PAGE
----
If incorporation in an OFC is potentially harmful to non-controlling or minority shareholders, we then have to think about whether these investors should be protected in some way or whether it is their own responsibility to do their homework prior to investing and bear their responsibility for the investment choices they have made.
Related to this, we must also ponder whether big-economy governments have our interests in mind when they scrutinize what corporations are getting up to in OFCs or whether those governments are just trying to restrain competition from OFCs that serves to reduce big-economy government’s taxing and regulating powers.
Are the governments of the OFCs offering positive choices to businesses and investors around the world while enhancing their economic health and diversifying away from traditional sectors such as agriculture and tourism? Or are they simply exploiting cracks in the laws and regulations that govern global finance?
Another set of anecdotes involves problems with OFC-incorporated Chinese companies listed in U.S. and other non-Chinese stock markets. Because the growth of China’s economy has outpaced the country’s legal, regulatory, and disclosure practices, OFCs may provide Chinese firms with a more secure and predictable legal system.
On the other hand, there have been a number of episodes concerning Chinese corporations that list on U.S. stock exchanges and go on to experience severe management problems and scandals. Regulators explicitly mention the entry of problematic Chinese companies into U.S. stock markets using reverse mergers, that is, using a U.S. shell company to obtain an immediate U.S. stock market listing.
Furthermore, some of the OFC-related structures employed by Chinese firms to list a holding company in the U.S. appear to violate Chinese law by employing the “variable interest entity” form to evade Chinese restrictions on foreign ownership in certain industries.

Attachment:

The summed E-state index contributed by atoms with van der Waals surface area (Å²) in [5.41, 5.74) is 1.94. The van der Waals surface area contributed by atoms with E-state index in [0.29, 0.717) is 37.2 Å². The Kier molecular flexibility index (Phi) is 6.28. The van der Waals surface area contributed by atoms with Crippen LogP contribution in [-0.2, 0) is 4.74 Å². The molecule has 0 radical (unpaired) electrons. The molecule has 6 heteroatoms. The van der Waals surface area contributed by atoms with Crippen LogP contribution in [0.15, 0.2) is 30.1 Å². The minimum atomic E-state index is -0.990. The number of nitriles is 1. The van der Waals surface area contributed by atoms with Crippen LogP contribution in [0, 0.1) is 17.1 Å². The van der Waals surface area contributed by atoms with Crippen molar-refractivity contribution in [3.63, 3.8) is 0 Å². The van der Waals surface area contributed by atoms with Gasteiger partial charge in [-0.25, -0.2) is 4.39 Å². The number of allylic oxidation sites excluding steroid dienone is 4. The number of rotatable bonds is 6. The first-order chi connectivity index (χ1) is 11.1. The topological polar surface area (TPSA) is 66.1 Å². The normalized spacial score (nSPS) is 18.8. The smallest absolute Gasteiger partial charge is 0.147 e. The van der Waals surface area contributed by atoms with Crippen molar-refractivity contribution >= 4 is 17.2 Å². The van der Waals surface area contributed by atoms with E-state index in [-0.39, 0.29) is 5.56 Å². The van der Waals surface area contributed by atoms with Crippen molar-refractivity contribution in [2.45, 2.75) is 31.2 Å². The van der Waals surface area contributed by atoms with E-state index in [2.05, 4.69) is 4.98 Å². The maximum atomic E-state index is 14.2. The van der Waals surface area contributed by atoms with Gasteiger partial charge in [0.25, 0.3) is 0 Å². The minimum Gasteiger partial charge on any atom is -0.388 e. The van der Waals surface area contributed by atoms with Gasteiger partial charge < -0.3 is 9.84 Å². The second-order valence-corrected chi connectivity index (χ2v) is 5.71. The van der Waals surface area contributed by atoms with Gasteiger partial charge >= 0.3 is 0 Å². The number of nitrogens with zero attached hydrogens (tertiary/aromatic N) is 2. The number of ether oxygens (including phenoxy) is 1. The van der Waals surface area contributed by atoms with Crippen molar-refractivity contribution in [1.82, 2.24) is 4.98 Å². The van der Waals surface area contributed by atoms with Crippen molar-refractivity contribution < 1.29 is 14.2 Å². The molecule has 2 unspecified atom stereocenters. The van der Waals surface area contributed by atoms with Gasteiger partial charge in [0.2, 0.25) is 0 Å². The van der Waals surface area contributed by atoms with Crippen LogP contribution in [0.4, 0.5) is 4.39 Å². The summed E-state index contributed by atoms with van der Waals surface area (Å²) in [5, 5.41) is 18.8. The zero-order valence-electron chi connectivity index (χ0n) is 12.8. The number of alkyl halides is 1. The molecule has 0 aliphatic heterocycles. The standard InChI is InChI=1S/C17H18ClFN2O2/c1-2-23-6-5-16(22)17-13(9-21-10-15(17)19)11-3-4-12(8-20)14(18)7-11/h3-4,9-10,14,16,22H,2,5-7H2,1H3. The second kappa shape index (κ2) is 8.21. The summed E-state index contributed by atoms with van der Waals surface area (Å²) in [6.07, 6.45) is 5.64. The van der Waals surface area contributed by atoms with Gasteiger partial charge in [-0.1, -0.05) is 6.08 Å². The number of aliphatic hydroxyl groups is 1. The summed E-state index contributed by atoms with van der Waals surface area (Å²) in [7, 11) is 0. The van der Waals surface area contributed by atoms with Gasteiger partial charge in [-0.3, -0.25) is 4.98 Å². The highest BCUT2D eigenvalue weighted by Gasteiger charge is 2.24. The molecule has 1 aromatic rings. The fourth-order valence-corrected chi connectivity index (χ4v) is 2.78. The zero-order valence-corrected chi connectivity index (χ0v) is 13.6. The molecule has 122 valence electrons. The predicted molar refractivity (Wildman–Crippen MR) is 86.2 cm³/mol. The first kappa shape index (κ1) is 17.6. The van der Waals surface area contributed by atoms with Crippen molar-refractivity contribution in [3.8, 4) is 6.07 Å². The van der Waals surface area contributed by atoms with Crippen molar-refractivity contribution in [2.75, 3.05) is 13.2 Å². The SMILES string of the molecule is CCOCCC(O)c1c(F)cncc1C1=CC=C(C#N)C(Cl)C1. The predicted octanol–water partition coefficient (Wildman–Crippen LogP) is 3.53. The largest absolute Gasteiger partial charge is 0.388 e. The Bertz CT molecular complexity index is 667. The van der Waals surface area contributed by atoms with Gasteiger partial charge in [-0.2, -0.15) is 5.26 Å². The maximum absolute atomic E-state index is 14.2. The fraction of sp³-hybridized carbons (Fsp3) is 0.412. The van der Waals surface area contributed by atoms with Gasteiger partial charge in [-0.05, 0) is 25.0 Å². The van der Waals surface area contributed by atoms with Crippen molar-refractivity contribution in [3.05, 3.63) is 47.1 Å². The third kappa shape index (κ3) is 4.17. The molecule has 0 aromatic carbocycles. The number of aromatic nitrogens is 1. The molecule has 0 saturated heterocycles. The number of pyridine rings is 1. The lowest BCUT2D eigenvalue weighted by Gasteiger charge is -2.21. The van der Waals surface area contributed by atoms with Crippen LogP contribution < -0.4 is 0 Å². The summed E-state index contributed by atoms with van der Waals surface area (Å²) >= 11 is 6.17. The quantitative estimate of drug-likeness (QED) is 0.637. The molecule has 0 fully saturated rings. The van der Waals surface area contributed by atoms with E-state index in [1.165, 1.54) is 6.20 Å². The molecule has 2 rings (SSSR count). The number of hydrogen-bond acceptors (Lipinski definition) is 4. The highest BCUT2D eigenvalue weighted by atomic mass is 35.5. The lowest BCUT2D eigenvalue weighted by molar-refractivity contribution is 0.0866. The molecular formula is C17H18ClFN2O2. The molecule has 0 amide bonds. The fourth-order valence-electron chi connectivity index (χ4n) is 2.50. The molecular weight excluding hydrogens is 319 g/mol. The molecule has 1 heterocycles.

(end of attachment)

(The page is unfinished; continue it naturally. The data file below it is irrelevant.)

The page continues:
Our next step was to determine the criteria for deciding whether the phenomenon is naughty or nice. As is typical of business school finance researchers, we decided to rely on the opinions of stock market investors as expressed by stock market prices and patterns in holding and trading stocks.
Of course, this assumes that stock markets produce sensible estimates of the true values of companies and update those estimates appropriately, and that the institutional investors whose holdings we study are rational, trustworthy, and effective professionals.
As the recent financial crises reminds us, the efficiency and rationality of the stock market and its participants cannot always be taken for granted, but at worst we get some useful values and opinions most of the time.
After a significant data collection effort involving matching firms across several databases, addressing the issue of identifying home country versus legal domicile across a potential sample of tens of thousands of firms, and eliminating firms with insufficient stock market, income statement and balance sheet data, we were left with a sample of 1,372 firms.
These firms are incorporated in an OFC but are owned and operated elsewhere. Incorporations in OFC jurisdictions are heavily concentrated (more than 75 percent) in two jurisdictions, Bermuda and the Cayman Islands. Firms from Hong Kong account for more than half of our sample, People’s Republic of China (PRC) firms about a fifth, and U.K. and U.S. firms each less than 10 percent. Hong Kong address firms tend to incorporate in Bermuda while China address firms tend to incorporate in the Cayman Islands.
A significant feature of these firms is relatively slow sales growth relative to other firms. We also constructed a control sample of 15,816 firms that are not located or domiciled in an OFC and have enough stock market data for us to study.
Finally, we focus our analysis of how the stock markets judge firms that choose to incorporate in an OFC around two questions. First, what is the valuation effect? We measure this with something called Tobin’s q.
This is the ratio of the market value of the company to the book value of the company. Imagine forming a company with an initial investment of $100 and then assessing its value some years later. If the ratio of market value today divided by $100 is significantly greater than one, the company creates value. If the ratio is less than one, it is the stock market’s judgment that the company destroys value.